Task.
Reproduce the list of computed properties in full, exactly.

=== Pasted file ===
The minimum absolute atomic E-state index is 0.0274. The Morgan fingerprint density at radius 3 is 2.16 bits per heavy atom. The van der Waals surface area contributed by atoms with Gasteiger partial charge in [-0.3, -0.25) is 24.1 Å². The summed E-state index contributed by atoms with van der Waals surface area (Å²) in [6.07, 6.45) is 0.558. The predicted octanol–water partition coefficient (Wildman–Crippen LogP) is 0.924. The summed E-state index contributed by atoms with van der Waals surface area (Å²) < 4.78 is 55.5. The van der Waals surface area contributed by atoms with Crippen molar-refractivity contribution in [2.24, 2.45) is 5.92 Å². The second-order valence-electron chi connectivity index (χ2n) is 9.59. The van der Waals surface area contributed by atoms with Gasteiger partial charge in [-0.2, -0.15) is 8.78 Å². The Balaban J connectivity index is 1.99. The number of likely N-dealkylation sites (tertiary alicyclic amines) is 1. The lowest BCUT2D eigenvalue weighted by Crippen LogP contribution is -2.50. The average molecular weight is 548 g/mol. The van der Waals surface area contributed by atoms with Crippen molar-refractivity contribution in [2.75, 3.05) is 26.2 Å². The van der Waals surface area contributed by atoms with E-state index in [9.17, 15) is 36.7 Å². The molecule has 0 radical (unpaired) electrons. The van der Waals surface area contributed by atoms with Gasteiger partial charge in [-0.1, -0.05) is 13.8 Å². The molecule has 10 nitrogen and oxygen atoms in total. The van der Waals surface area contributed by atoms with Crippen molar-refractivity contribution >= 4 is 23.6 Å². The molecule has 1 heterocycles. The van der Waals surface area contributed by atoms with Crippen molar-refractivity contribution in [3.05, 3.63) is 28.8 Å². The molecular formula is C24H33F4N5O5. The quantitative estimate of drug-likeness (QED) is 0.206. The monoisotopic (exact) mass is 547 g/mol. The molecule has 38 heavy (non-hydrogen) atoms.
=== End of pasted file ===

The minimum absolute atomic E-state index is 0.0274. The Morgan fingerprint density at radius 3 is 2.16 bits per heavy atom. The van der Waals surface area contributed by atoms with Gasteiger partial charge in [-0.3, -0.25) is 24.1 Å². The summed E-state index contributed by atoms with van der Waals surface area (Å²) in [6.07, 6.45) is 0.558. The predicted octanol–water partition coefficient (Wildman–Crippen LogP) is 0.924. The summed E-state index contributed by atoms with van der Waals surface area (Å²) < 4.78 is 55.5. The van der Waals surface area contributed by atoms with Crippen molar-refractivity contribution in [2.24, 2.45) is 5.92 Å². The second-order valence-electron chi connectivity index (χ2n) is 9.59. The van der Waals surface area contributed by atoms with Gasteiger partial charge in [-0.2, -0.15) is 8.78 Å². The Balaban J connectivity index is 1.99. The number of likely N-dealkylation sites (tertiary alicyclic amines) is 1. The lowest BCUT2D eigenvalue weighted by Crippen LogP contribution is -2.50. The average molecular weight is 548 g/mol. The van der Waals surface area contributed by atoms with Crippen molar-refractivity contribution in [2.75, 3.05) is 26.2 Å². The van der Waals surface area contributed by atoms with E-state index in [9.17, 15) is 36.7 Å². The molecule has 0 radical (unpaired) electrons. The van der Waals surface area contributed by atoms with Gasteiger partial charge in [-0.1, -0.05) is 13.8 Å². The molecule has 10 nitrogen and oxygen atoms in total. The van der Waals surface area contributed by atoms with Crippen molar-refractivity contribution >= 4 is 23.6 Å². The molecule has 1 heterocycles. The van der Waals surface area contributed by atoms with Crippen molar-refractivity contribution in [3.05, 3.63) is 28.8 Å². The molecular formula is C24H33F4N5O5. The quantitative estimate of drug-likeness (QED) is 0.206. The monoisotopic (exact) mass is 547 g/mol. The molecule has 38 heavy (non-hydrogen) atoms.